Day one of Network Field Day 5 (NFD5) included presentations from the Cisco Borderless team. You probably remember their “speed dating” approach at NFD4 which gave us a wealth of information in 15 minute snippets. The only drawback to that lineup is when you find a product or a technology that interests you there really isn’t any time to quiz the presenter before they are ushered off stage. Someone must have listened when I said that before, because this time they brought us 20 minute segments – 10 minutes of presentation, 10 minutes of demo. With the switching team, we even got to vote on our favorite to bring the back for the next round (hence the title of the post). More on that in a bit.
6500 Quad Supervisor Redundancy
First up on the block was the Catalyst 6500 team. I swear this switch is the Clint Howard of networking, because I see it everywhere. The team wanted to tell us about a new feature available in the ((verify code release)) code on the Supervisor 2T (Sup2T). Previously, the supervisor was capable of performing a couple of very unique functions. The first of these was Stateful Switch Over (SSO). During SSO, the redundant supervisor in the chassis can pick up where the primary left off in the event of a failure. All of the traffic sessions can keep on trucking even if the active sup module is rebooting. This gives the switch a tremendous uptime, as well as allowing for things like hitless upgrades in production. The other existing feature of the Sup2T is Virtual Switching System (VSS). VSS allows two Sup2Ts to appear as one giant switch. This is helpful for applications where you don’t want to trust your traffic to just one chassis. VSS allows for two different chassis to terminate Multi-Chassis EtherChannel (MLAG) connections so that distribution layer switches don’t have a single point of failure. Traffic looks like it’s flowing to one switch when in actuality it may be flowing to one or the other. In the event that a Supervisor goes down, the other one can keep forwarding traffic.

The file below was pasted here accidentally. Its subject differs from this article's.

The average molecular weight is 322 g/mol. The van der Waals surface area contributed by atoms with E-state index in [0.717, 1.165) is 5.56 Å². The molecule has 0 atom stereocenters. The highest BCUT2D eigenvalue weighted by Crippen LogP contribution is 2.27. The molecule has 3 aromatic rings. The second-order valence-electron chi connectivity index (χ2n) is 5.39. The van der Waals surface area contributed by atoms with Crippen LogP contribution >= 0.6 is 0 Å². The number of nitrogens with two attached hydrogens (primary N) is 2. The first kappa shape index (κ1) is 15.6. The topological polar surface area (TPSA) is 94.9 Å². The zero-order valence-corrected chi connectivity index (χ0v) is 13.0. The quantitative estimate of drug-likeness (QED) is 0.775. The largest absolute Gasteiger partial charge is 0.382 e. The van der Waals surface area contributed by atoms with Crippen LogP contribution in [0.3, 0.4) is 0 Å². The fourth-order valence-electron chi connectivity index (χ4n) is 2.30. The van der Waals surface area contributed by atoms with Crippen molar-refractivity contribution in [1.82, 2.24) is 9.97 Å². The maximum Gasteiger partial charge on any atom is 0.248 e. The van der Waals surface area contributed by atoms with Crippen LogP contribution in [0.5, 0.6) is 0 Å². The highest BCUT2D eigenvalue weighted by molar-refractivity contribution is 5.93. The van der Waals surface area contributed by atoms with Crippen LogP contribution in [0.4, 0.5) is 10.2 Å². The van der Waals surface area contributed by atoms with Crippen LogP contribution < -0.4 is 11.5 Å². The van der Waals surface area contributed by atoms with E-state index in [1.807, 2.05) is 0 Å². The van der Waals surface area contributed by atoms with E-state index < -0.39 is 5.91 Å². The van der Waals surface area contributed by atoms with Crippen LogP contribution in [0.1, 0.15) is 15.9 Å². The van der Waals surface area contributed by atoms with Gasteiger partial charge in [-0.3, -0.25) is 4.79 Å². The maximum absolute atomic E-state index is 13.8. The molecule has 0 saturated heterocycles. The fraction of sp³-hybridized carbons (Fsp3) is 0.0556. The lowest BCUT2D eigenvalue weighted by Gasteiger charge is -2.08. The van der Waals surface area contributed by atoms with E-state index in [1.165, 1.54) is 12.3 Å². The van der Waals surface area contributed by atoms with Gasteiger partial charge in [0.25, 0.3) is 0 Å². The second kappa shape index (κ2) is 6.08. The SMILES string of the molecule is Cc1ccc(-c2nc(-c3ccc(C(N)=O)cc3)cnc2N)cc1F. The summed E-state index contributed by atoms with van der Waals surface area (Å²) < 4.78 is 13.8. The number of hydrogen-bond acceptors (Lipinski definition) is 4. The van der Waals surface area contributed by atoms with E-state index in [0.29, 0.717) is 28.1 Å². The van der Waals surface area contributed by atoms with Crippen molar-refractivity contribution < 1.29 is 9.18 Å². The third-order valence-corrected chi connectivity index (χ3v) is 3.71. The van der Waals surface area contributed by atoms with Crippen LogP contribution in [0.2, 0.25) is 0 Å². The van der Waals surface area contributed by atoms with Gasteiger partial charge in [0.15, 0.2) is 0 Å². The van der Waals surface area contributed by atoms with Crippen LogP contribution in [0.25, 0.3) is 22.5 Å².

Enter the Quad Sup SSO ability. Now, instead of having an RPR-only failover on the members of a VSS cluster, you can setup the redundant Sup2T modules to be ready and waiting in the event of a failure. This is great because you can lose up to three Sup2Ts at once and still keep forwarding while they reboot or get replaced. Granted, anything that can take out 3 Sup2Ts at once is probably going to take down the fourth (like power failure or power surge), but it’s still nice to know that you have a fair amount of redundancy now. This only works on the Sup2T, so you can’t get this if you are still running the older Sup720. You also need to make sure that your linecards support the newer Distributed Forwarding Card 3 (DFC3), which means you aren’t going to want to do this with anything less than a 6700-series line card. In fact, you really want to be using the 6800 series or better just to be on the safe side. As Josh O’brien (@joshobrien77) commented, this is a great feature to have. But it should have been there already. I know that there are a lot of technical reasons why this wasn’t available earlier, and I’m sure the increase fabric speeds in the Sup2T, not to mention the increased capability of the DFC3, are the necessary component for the solution. Still, I think this is something that probably should have shipped in the Sup2T on the first day. I suppose that given the long road the Sup2T took to get to us that “better late than never” is applicable here.